You and your workers both win when you invest in Employee Assistance Programs. 

Nowadays, it’s nearly impossible to separate our work lives from our personal lives. The things
that happen to employees outside of work hours—financial setbacks, incidences of mental
illness, marital problems, etc.—don’t stay outside of work.

Personal issues creep into the workday and often have negative impacts on focus, productivity
and overall performance.

At any point in time, 25 percent of your employees are dealing with personal issues that can
unfavorably impact their lives and job performance. Life’s distractions cost organizations a great
deal of money through absenteeism, presenteeism (being at work but not functioning fully),
workplace injuries, diminished quality of work and poor morale.

The affect on a person’s life can’t be measured.

Employee Assistance Programs (EAP) are put in place for employees, but the benefits aren’t
limited to workers. More often than not, employers experience big benefits from an EAP.

An employer-sponsored EAP is an intervention plan designed to identify and assist employees in
resolving an array of personal matters, extending from marital or financial problems, mental
health issues, substance abuse, adoption assistance and even finding elder care for aging
parents. Issues, if left unchecked for long periods, can result in suicidal thoughts or attempts.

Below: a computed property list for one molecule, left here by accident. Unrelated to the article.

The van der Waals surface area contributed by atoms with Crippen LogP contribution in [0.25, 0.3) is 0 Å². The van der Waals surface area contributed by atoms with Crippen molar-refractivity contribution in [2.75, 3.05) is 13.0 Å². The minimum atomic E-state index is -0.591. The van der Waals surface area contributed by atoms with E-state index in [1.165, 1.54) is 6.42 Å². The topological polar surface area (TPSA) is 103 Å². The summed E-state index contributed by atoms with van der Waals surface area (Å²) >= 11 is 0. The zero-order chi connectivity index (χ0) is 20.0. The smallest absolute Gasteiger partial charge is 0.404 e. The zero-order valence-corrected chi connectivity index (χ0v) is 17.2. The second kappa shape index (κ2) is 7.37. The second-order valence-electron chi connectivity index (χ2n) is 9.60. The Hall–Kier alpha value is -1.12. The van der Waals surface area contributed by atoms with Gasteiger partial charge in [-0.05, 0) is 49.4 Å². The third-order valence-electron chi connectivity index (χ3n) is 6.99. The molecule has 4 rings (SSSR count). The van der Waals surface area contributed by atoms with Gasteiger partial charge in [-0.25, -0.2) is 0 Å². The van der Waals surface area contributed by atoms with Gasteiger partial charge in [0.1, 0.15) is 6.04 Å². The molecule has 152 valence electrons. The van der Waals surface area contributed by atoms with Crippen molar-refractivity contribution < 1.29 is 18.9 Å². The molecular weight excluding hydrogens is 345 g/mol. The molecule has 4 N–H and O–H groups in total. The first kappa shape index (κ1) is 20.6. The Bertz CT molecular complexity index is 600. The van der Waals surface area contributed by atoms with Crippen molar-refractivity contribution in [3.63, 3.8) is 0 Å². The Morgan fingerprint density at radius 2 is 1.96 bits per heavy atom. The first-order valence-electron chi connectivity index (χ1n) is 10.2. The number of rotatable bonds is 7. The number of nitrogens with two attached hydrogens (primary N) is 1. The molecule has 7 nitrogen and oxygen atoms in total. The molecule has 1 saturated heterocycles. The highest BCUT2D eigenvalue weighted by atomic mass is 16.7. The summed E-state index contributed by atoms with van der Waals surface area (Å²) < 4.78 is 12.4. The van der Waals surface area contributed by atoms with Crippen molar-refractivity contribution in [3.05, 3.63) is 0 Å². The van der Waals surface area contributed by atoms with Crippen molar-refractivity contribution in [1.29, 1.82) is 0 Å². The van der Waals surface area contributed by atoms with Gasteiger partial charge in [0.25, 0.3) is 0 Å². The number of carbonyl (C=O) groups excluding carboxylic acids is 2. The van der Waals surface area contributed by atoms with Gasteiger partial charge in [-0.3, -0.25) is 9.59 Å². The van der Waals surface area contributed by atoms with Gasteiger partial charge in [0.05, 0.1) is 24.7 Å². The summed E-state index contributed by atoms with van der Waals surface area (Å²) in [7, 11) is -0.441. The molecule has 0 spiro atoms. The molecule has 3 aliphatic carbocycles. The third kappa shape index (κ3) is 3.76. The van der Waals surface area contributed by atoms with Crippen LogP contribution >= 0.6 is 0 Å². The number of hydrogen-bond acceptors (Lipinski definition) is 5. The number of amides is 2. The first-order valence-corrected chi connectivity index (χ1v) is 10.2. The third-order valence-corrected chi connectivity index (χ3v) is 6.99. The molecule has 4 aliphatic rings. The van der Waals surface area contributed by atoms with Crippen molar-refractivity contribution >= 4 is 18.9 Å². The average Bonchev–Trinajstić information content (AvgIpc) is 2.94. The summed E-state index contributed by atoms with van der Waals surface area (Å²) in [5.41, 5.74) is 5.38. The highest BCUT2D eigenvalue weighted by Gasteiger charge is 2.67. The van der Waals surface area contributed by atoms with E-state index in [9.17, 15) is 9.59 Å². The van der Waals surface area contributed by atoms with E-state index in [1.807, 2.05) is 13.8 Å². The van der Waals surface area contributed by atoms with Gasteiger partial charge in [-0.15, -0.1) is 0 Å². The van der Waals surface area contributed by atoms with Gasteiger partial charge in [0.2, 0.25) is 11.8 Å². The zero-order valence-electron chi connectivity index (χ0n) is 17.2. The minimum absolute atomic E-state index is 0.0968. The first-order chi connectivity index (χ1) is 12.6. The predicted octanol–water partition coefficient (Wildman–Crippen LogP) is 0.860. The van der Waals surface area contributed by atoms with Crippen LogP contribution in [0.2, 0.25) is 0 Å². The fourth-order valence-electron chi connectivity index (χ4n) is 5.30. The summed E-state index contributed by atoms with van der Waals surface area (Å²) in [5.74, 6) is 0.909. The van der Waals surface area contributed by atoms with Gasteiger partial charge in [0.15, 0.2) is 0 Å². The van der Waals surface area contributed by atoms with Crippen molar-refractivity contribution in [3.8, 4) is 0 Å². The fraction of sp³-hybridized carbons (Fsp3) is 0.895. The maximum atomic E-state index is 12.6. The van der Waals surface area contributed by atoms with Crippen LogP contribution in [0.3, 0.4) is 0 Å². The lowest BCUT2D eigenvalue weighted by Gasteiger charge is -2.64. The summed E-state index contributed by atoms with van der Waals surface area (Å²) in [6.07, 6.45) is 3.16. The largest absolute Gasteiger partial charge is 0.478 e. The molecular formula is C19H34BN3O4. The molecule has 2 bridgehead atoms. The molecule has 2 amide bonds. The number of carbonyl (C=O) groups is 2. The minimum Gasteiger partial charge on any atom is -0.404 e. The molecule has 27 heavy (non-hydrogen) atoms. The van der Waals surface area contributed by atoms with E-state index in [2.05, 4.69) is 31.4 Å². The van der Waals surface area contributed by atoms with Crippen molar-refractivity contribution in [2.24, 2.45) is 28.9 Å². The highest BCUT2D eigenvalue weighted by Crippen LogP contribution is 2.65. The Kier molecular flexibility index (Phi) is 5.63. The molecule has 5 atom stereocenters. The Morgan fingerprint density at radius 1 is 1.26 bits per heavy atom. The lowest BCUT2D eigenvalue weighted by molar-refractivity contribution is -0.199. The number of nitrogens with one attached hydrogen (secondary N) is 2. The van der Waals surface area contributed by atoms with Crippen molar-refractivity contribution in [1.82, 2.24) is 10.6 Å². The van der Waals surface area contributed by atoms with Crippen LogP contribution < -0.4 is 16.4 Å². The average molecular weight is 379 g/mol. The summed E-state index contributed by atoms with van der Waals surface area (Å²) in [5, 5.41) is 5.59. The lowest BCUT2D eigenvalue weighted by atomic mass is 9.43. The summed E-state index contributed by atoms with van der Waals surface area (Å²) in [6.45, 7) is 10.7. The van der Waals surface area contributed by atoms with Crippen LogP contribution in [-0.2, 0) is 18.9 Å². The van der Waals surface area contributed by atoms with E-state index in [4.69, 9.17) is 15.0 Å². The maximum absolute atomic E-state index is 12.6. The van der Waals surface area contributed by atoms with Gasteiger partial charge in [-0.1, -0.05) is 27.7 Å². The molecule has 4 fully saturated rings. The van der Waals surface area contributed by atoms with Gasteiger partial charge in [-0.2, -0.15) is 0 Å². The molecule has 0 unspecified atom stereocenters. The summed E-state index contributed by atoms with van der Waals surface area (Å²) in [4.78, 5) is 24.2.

Suicide Awareness 2
Providing employees access to such benefits and resources as well as being aware of suicide risk
factors and prevention techniques — such as promoting regular exercise and socialization, healthy
eating, and quality sleep — can make a world of difference in someone’s life. Employees
supported by an EAP are likely to feel less stressed and more valued—especially because
they know their employer is providing free, confidential resources. As a result, there will be
improved work performance and greater engagement on the job.

According to Gallup’s State of the American Workplace report, engaged employees make it a

point to show up to work, and they do more work while on the job. The report found highly-
engaged business units realized a 41 percent reduction in absenteeism and a 17 percent increase
in productivity. These highly-engaged units also had 24 percent less employee turnover than
less-engaged organizations. 


Lower absenteeism, higher productivity, and fewer turnovers mean an improved bottom line.



Get the Handout

TAKE NOTE: September is National Suicide Prevention Awareness Month. Each year, 41,000
people in the United States die by suicide. Be a part of the solution by knowing the risk
factors, and what to do if an employee is showing warning signs. Keep this number handy: The National Suicide Prevention Lifeline, 800-273-8255.
Ulliance can also help; call 866-648-8326.